DNA-based analysis of cytogenetic abnormalities identified correlations of clinical features in patients with uveal melanoma—namely, that larger ocular melanomas and older patient age are associated with increased risk for metastasis. Small-to-medium uveal melanomas are associated with lower metastatic risk.
Carol. L. Shields, MD, highlighted the results of collaborative efforts among four Philadelphia institutions: Wills Eye Hospital, Thomas Jefferson Hospital, the Genetics Department of the University of Pennsylvania, and the Wistar Instituate. The findings were published in Ophthalmology (Shields et al. 2017; published online May 7, 2017).
“This study found that the strongest predictor of patient prognosis depends on chromosomal status, particularly chromosomes 3, 6, and 8,” said Dr. Shields, associate professor of ophthalmology, The Ocular Oncology Service, Wills Eye Hospital, Philadelphia.
The study of 1,059 patients with uveal melanoma found that if there is an abnormality in chromosome 3, there is a four times greater risk for metastatic disease, she explained.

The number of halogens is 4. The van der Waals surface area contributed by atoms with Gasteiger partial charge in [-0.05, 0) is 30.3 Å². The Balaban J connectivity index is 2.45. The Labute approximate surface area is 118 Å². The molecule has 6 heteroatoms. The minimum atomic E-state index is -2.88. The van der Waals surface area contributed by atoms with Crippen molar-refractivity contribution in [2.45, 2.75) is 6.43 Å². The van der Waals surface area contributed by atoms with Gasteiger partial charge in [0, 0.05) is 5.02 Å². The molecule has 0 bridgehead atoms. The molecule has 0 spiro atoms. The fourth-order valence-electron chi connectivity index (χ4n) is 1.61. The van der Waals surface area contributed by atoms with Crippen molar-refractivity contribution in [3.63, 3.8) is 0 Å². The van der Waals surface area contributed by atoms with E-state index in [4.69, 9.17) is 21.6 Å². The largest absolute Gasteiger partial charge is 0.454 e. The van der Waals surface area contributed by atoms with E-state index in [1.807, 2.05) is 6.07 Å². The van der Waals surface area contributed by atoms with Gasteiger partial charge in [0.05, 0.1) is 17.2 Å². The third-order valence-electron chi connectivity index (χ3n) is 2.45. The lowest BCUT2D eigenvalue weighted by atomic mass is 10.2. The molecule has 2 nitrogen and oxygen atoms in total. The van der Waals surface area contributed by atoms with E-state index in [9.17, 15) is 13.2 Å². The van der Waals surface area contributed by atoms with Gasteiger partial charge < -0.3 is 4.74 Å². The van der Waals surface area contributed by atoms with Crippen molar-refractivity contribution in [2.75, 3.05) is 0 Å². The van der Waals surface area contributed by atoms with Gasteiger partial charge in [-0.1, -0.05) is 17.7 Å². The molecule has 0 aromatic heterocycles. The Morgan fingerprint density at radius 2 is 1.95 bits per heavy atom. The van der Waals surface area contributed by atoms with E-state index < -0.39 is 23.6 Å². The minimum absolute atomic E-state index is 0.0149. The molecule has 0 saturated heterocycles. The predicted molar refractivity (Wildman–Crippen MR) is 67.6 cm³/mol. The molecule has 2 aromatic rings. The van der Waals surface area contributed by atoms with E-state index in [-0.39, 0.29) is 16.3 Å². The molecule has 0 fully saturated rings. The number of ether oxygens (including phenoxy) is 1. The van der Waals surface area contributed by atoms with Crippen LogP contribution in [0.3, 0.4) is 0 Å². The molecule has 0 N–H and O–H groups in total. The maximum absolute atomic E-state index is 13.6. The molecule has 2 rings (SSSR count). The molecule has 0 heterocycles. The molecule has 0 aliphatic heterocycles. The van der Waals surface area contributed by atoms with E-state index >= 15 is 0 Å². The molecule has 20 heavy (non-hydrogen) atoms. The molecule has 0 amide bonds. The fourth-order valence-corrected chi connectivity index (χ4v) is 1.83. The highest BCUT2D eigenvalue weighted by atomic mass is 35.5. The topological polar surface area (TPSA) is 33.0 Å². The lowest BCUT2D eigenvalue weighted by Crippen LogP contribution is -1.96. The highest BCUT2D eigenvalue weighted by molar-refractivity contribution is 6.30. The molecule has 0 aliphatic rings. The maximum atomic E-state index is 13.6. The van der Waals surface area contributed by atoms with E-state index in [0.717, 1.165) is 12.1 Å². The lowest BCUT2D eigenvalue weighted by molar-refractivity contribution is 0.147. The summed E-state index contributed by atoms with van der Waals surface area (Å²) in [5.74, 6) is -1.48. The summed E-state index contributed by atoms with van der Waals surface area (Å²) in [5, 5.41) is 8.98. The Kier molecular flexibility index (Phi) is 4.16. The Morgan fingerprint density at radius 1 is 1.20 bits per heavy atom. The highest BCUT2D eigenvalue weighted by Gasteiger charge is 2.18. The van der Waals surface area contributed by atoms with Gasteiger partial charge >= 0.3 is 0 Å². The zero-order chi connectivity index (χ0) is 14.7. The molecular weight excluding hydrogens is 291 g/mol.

If there are abnormalities in chromosomes 3 and 8q, there is a 19 times greater risk for metastatic disease, and if there are abnormalities in 3, 6p and 6q, and 8q there is a 77 times greater risk for metastatic disease. If chromosomes 3, 6, and 8 are all mutated, the risk for metastatic disease is 123 times greater.
“This is profound and personalized diagnosis,” she said.
Dr. Shields and colleagues examined the study patients over a 10-year period. All had findings obtained by fine-needle aspiration biopsy and DNA analysis.
Mutations in chromosomes 3 and 8 are deleterious and worsen the prognosis, while mutations in chromosome 6 might be, but are not always, protective, she pointed out.
Fine-needle aspiration biopsy successful obtained adequate DNA in 96% of cases, even in melanomas that are as thin as 2.5 mm. This allowed sampling of every tumor.
Mutations were found in chromosome 3 in 48% of cases, in chromosome 6 in 32%, chromosome 8 in 41%, and any mutations in chromosomes 3, 6, or 8 in 60% of cases, according to Dr. Shields.